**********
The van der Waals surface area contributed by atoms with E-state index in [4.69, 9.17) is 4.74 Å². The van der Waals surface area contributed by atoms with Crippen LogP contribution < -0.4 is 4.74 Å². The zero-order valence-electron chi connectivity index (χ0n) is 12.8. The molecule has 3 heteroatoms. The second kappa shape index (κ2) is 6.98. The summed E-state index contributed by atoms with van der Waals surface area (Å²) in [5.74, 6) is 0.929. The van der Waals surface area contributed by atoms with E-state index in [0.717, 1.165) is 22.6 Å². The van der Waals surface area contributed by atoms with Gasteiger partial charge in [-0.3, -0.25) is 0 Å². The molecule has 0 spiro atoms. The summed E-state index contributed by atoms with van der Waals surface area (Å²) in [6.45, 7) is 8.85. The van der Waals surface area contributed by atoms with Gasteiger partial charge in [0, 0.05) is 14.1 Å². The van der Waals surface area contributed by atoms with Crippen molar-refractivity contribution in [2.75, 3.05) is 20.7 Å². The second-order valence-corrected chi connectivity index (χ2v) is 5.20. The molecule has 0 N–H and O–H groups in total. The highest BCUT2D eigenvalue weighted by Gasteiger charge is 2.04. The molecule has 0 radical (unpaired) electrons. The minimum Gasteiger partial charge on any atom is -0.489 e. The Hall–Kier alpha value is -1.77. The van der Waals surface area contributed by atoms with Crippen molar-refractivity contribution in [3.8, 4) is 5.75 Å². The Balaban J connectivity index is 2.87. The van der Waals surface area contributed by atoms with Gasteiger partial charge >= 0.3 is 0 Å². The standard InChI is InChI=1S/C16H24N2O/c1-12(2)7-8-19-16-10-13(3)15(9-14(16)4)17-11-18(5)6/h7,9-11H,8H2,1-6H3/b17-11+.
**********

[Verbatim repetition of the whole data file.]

The van der Waals surface area contributed by atoms with E-state index in [4.69, 9.17) is 4.74 Å². The van der Waals surface area contributed by atoms with Crippen LogP contribution < -0.4 is 4.74 Å². The zero-order valence-electron chi connectivity index (χ0n) is 12.8. The molecule has 3 heteroatoms. The second kappa shape index (κ2) is 6.98. The summed E-state index contributed by atoms with van der Waals surface area (Å²) in [5.74, 6) is 0.929. The van der Waals surface area contributed by atoms with E-state index in [0.717, 1.165) is 22.6 Å². The van der Waals surface area contributed by atoms with Gasteiger partial charge in [-0.3, -0.25) is 0 Å². The molecule has 0 spiro atoms. The summed E-state index contributed by atoms with van der Waals surface area (Å²) in [6.45, 7) is 8.85. The van der Waals surface area contributed by atoms with Gasteiger partial charge in [0, 0.05) is 14.1 Å². The van der Waals surface area contributed by atoms with Crippen molar-refractivity contribution in [2.75, 3.05) is 20.7 Å². The second-order valence-corrected chi connectivity index (χ2v) is 5.20. The molecule has 0 N–H and O–H groups in total. The highest BCUT2D eigenvalue weighted by Gasteiger charge is 2.04. The molecule has 0 radical (unpaired) electrons. The minimum Gasteiger partial charge on any atom is -0.489 e. The Hall–Kier alpha value is -1.77. The van der Waals surface area contributed by atoms with Crippen molar-refractivity contribution in [3.8, 4) is 5.75 Å². The Balaban J connectivity index is 2.87. The van der Waals surface area contributed by atoms with Gasteiger partial charge >= 0.3 is 0 Å². The standard InChI is InChI=1S/C16H24N2O/c1-12(2)7-8-19-16-10-13(3)15(9-14(16)4)17-11-18(5)6/h7,9-11H,8H2,1-6H3/b17-11+.